Pitches occur for each and every creative assignment, making it impossible for a multiyear agency-client partnership mentality to take root. A "brand" is the manifestation of a long-term dialogue between manufacturers and consumers. Advertising agencies -- at least the professional ones -- should be chartered with nurturing this relationship; however, very few local entities earmark yearly budgets to sustain an ongoing alliance with communication specialists. Furthermore, agencies are usually paid at extremely low rates, often out of production monies ( the funds set aside for actually making a print or TV ad), not on a long-term fee. The result? Cheap, shoddy communications that, on a per-job basis, maximize short-term gain.

(As a benchmark, international advertising agencies usually charge medium-sized clients -ones that might produce two television and print campaigns per year - around US$300,000-US$350,000. This fee is paid over a one or two year time frame; stability of the relationship is protected by contractual exclusivity. Many local clients resist compensation of more than US$50,000. And multiproject arrangements are the exception rather than the rule.)

On a more nuts and bolts level, there's a lack of understanding of how to measure the success and depth of brands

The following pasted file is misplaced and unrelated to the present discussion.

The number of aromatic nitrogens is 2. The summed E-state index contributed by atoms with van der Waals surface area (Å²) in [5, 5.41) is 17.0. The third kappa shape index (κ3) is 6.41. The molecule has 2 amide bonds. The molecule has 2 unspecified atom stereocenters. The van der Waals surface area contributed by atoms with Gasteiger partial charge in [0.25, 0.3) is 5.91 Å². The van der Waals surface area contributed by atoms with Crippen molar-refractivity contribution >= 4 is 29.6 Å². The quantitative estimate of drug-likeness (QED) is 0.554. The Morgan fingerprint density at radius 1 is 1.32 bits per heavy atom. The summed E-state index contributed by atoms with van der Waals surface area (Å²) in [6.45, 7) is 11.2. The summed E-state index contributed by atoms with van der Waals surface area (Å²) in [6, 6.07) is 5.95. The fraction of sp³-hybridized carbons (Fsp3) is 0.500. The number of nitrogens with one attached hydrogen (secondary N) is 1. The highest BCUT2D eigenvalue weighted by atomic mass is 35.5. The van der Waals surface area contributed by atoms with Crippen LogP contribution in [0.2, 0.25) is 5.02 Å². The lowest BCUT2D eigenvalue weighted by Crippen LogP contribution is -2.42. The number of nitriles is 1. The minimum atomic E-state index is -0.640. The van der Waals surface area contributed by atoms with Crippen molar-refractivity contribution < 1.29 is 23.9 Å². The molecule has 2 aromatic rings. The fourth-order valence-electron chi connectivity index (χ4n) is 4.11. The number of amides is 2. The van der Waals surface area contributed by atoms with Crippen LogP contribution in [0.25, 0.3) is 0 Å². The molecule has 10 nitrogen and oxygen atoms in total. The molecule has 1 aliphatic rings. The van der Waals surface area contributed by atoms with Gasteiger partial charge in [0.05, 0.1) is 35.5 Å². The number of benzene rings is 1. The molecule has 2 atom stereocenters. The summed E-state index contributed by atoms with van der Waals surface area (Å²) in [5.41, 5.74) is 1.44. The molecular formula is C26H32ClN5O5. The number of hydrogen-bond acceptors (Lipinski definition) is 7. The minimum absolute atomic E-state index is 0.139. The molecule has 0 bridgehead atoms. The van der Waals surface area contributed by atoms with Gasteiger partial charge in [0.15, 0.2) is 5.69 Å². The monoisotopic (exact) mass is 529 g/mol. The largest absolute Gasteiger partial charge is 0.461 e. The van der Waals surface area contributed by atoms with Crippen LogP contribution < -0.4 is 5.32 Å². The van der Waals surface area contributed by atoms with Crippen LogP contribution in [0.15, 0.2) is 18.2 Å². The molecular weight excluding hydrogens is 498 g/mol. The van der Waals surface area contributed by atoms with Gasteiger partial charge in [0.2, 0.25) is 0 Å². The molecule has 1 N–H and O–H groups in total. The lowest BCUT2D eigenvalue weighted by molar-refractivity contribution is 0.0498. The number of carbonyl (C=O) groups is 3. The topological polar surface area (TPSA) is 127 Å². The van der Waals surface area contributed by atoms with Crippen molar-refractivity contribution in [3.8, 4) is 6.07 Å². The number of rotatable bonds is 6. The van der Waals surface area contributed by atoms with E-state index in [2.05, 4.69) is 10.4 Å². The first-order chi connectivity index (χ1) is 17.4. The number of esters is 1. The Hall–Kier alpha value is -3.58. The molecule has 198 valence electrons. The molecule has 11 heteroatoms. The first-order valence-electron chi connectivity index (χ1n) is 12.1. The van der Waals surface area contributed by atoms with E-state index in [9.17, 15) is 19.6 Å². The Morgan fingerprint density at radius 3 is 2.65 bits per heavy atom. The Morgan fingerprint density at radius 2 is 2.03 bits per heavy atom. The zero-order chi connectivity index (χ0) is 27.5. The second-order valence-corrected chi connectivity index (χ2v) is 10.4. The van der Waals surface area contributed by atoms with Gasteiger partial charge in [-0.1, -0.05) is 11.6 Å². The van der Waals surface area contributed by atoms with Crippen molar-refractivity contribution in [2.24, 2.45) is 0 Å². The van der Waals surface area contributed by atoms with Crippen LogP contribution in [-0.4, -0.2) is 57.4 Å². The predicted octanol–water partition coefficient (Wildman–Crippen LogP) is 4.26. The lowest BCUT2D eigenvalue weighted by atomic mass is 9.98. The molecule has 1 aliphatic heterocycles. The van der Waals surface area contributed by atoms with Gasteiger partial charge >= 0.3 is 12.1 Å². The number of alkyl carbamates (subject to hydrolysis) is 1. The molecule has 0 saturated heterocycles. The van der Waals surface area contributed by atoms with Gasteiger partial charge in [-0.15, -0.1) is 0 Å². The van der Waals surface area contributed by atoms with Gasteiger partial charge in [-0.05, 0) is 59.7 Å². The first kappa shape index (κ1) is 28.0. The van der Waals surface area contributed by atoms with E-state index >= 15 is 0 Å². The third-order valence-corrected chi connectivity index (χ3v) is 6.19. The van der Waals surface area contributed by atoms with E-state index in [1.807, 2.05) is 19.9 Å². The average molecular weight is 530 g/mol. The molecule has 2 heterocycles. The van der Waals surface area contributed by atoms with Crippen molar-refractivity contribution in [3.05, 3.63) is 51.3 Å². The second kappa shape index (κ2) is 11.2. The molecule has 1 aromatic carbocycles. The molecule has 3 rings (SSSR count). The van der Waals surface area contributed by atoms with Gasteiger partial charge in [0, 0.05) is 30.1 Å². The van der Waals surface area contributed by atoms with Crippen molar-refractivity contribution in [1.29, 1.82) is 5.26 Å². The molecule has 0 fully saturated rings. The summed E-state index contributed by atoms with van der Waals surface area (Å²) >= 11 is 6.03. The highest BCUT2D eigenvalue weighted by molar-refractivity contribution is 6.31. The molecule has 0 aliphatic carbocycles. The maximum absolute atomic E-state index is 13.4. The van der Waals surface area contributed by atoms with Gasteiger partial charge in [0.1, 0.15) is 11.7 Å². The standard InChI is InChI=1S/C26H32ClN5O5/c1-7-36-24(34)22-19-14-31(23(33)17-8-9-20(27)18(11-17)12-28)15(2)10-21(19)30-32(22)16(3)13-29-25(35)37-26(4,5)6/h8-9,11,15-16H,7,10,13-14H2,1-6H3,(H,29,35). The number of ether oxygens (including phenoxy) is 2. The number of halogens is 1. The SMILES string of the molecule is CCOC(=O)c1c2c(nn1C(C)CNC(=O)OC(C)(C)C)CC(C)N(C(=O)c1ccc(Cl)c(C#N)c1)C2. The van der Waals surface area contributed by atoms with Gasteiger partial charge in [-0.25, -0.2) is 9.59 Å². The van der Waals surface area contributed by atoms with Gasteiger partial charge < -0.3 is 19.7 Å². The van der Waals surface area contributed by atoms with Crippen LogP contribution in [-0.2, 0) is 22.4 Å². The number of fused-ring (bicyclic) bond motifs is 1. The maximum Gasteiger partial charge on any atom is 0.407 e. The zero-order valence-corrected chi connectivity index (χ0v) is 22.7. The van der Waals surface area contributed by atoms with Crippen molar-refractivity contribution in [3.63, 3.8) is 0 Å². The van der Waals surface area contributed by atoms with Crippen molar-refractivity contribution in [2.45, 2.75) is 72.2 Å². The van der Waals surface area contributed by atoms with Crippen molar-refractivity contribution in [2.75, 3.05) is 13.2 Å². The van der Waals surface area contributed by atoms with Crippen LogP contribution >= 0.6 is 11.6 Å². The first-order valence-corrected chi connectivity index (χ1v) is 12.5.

Equity doesn't appear from thin air; rather, it is "constructed" - meticulously -- over time. The essence of a brand is abstract; indeed, proof of its existence is tantamount to the emotional response it elicits from consumers. However, tracking, analyzing, and projecting the richness of a brand's "magnetic pull" is eminently concrete and requires familiarity of, and respect for, marketing and measurement tools. The blind spots run the gamut from how to conduct relevant research to how to determine what a creative brief should achieve (i.e., concept tests). The difference between monetarily cheap media buying and effective media planning is ignored. The value of focus groups, Usage & Attitude studies, pre- and post-copy testing, as well as other research tools, are scoffed at. Until marketing is viewed as a science, an organ vital to a brand's success, the knowledge required to sustain equity will never be formalized. (Note: for the first time, JWT is sensing a real desire to get a leg up in absorbing basic marketing concepts. But even an infinite stream of "knowledge" will be meaningless unless the aforementioned structural issues are resolutely addressed.)